INDIANAPOLIS — Riverboat casinos could eliminate their motors and marine crews — moving them further away from the state’s original concept of cruising gambling boats — under legislation the Indiana House passed Tuesday.
Senate Bill 47, approved 58-41, now moves to Gov. Mitch Daniels’ to be signed or vetoed. It already passed the Senate.
The legislation requires that 10 of the state’s 13 casinos still float on water, but they would no longer have to be navigable. Instead, the bill allows them to be permanently docked.
Casinos that make the change could save as much as $1 million annually — money that supporters said could be invested in other projects and amenities.
The bill also allows casinos to host card tournaments in their hotels, pavilions and convention space, rather than permitting them only on the gambling floor.
“The purpose of this bill is to put riverboat gaming communities in a position to benefit to their maximum potential,” said Rep. Jud McMillin, R-Lawrenceburg, who has three casinos — Hollywood in Dearborn County, Grand Victoria in Ohio County and Belterra in Switzerland County — in his House district.
McMillin said planned casinos in Ohio and potential gambling options in Kentucky mean Indiana’s operations need more flexibility. “It’s imperative we be prepared to compete,” he said.
Casino owners have generally been coy about which boats might make the navigational change.
But officials at Horseshoe Southern Indiana in Harrison County have said they don’t plan to eliminate their motors or crew. That’s because the boat’s high-traffic location on the river means it needs to have the ability to move.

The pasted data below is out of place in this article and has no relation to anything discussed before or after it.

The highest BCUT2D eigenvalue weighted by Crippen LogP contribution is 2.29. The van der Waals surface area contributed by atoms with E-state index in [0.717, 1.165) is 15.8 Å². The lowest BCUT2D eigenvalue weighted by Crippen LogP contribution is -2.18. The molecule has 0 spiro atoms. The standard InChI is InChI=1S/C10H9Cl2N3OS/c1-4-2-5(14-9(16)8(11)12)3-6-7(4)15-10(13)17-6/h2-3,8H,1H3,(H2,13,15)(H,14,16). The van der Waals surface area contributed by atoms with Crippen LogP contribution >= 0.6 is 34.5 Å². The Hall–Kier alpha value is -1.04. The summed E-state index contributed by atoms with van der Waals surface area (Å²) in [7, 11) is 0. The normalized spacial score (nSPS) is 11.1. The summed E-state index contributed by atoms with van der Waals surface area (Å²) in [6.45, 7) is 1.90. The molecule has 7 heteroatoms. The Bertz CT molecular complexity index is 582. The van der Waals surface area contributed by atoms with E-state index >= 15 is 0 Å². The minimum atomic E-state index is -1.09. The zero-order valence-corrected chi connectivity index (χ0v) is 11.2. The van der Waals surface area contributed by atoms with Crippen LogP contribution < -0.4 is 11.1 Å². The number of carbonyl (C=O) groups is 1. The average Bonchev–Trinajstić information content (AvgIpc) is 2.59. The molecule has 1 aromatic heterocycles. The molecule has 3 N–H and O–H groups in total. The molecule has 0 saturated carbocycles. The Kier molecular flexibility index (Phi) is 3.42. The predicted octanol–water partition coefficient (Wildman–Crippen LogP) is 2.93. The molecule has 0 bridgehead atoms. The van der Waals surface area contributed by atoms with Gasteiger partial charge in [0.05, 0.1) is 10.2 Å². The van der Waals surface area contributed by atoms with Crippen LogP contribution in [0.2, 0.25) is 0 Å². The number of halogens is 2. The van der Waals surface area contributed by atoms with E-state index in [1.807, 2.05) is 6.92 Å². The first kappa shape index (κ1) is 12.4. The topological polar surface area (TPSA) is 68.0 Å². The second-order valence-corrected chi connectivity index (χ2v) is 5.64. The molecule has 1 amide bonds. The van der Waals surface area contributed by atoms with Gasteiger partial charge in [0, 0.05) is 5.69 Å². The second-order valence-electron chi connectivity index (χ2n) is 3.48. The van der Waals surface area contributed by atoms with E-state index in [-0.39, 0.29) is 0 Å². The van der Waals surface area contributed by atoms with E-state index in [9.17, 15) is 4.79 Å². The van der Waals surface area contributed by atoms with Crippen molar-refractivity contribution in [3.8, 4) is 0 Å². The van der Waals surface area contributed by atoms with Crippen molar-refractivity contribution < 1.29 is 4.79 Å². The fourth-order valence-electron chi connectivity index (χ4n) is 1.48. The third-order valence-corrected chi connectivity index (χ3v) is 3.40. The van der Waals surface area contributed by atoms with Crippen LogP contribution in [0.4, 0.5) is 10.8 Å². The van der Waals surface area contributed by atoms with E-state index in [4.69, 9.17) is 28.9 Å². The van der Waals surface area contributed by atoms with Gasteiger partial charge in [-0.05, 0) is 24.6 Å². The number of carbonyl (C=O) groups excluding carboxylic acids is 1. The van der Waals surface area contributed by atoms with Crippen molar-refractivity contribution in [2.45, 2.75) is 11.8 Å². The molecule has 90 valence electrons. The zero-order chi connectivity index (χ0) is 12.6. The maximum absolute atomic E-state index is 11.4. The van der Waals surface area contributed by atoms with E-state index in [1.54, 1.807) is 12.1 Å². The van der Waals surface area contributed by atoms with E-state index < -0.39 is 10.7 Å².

The change could be most popular in Southeast Indiana, where the casinos are facing competition from Ohio casinos to be located in Cincinnati, Columbus, Toledo and Cleveland.
A study conducted last year found the Ohio casinos could shift more than $100 million in gambling tax revenue out of Indiana if the state made no changes in its casino industry.
The state’s 10 casino boats were authorized by a 1993 law that required them to be navigable and self-propelled and aimed to bring economic development to some poorer areas of Indiana while attracting gamblers from other states. That’s why the 10 casinos are located on the Ohio River and Lake Michigan.
Later, the state OK’d a land-based casino at French Lick and allowed the state’s horse tracks at Anderson and Shelbyville to add slot casinos.
The original law required the casino boats to go on cruises several times daily. In 2002, however, the General Assembly changed the law to allow the casinos to remain docked, a move that made gambling more convenient to customers and boosted tax revenue.
Then two years ago, the Indiana Gaming Commission changed its rules to allow new casinos to be constructed more like buildings than boats. The newest gambling venues at Lawrenceburg and Hammond are built under these new rules and, although they do have motors and crews, they are essentially barges.
Two area lawmakers – Reps. Ed Clere, R-New Albany, and Matt Ubelhor, R-Linton – voted against SB 47 on Tuesday.
Clere said the General Assembly has been incrementally moving the casinos from boats toward land-based operations without a larger discussion about whether that’s a good idea and, if it is, whether the casinos are appropriately located.
There is no casino in Clark and Floyd counties, where voters initially rejected the idea in referendums. Later — after all 10 of the riverboat licenses were awarded and the casinos opened — Clark County officials held another referendum on the issue that passed.
“We see all the signs of increasing competition,” Clere said. “It’s our responsibility as legislators to make gaming policy for the long term and for two decades we’ve been making gaming policy in a reactive and ad hoc fashion.”Reps. Dave Cheatham, D-North Vernon; Steve Davisson, R-Salem; Terry Goodin, D-Crothersville; Rhonda Rhoads, R-Corydon; and Steve Stemler, D-Jeffersonville, voted for the bill.
Reporter Lesley Stedman Weidenbener can be reached at (317) 444-2780.